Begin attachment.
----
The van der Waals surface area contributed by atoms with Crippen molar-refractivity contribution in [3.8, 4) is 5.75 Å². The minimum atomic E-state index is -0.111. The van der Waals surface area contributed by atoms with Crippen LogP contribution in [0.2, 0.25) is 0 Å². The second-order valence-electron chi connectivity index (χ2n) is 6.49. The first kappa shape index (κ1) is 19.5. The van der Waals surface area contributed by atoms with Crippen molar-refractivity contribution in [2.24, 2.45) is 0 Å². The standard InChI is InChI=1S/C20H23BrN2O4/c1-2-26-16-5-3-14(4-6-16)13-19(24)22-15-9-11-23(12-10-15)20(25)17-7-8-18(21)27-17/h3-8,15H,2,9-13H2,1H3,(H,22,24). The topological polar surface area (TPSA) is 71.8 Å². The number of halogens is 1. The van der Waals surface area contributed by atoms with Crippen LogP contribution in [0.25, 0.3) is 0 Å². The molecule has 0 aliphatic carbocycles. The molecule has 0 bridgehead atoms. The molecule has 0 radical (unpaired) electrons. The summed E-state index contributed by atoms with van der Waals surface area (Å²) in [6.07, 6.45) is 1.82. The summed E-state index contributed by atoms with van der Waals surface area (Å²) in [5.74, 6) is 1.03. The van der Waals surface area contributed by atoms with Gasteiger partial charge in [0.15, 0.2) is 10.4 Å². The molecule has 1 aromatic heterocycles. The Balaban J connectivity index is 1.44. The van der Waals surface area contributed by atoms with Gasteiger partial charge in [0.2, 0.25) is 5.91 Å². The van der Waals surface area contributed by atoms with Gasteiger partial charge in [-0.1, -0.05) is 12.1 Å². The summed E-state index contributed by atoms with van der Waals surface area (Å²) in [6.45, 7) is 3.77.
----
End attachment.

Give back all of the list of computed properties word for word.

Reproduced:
The van der Waals surface area contributed by atoms with Crippen molar-refractivity contribution in [3.8, 4) is 5.75 Å². The minimum atomic E-state index is -0.111. The van der Waals surface area contributed by atoms with Crippen LogP contribution in [0.2, 0.25) is 0 Å². The second-order valence-electron chi connectivity index (χ2n) is 6.49. The first kappa shape index (κ1) is 19.5. The van der Waals surface area contributed by atoms with Crippen molar-refractivity contribution in [2.24, 2.45) is 0 Å². The standard InChI is InChI=1S/C20H23BrN2O4/c1-2-26-16-5-3-14(4-6-16)13-19(24)22-15-9-11-23(12-10-15)20(25)17-7-8-18(21)27-17/h3-8,15H,2,9-13H2,1H3,(H,22,24). The topological polar surface area (TPSA) is 71.8 Å². The number of halogens is 1. The van der Waals surface area contributed by atoms with Crippen LogP contribution in [0.25, 0.3) is 0 Å². The molecule has 0 aliphatic carbocycles. The molecule has 0 bridgehead atoms. The molecule has 0 radical (unpaired) electrons. The summed E-state index contributed by atoms with van der Waals surface area (Å²) in [6.07, 6.45) is 1.82. The summed E-state index contributed by atoms with van der Waals surface area (Å²) in [5.74, 6) is 1.03. The van der Waals surface area contributed by atoms with Gasteiger partial charge in [0.15, 0.2) is 10.4 Å². The molecule has 1 aromatic heterocycles. The Balaban J connectivity index is 1.44. The van der Waals surface area contributed by atoms with Gasteiger partial charge in [0.2, 0.25) is 5.91 Å². The van der Waals surface area contributed by atoms with Gasteiger partial charge in [-0.1, -0.05) is 12.1 Å². The summed E-state index contributed by atoms with van der Waals surface area (Å²) in [6.45, 7) is 3.77.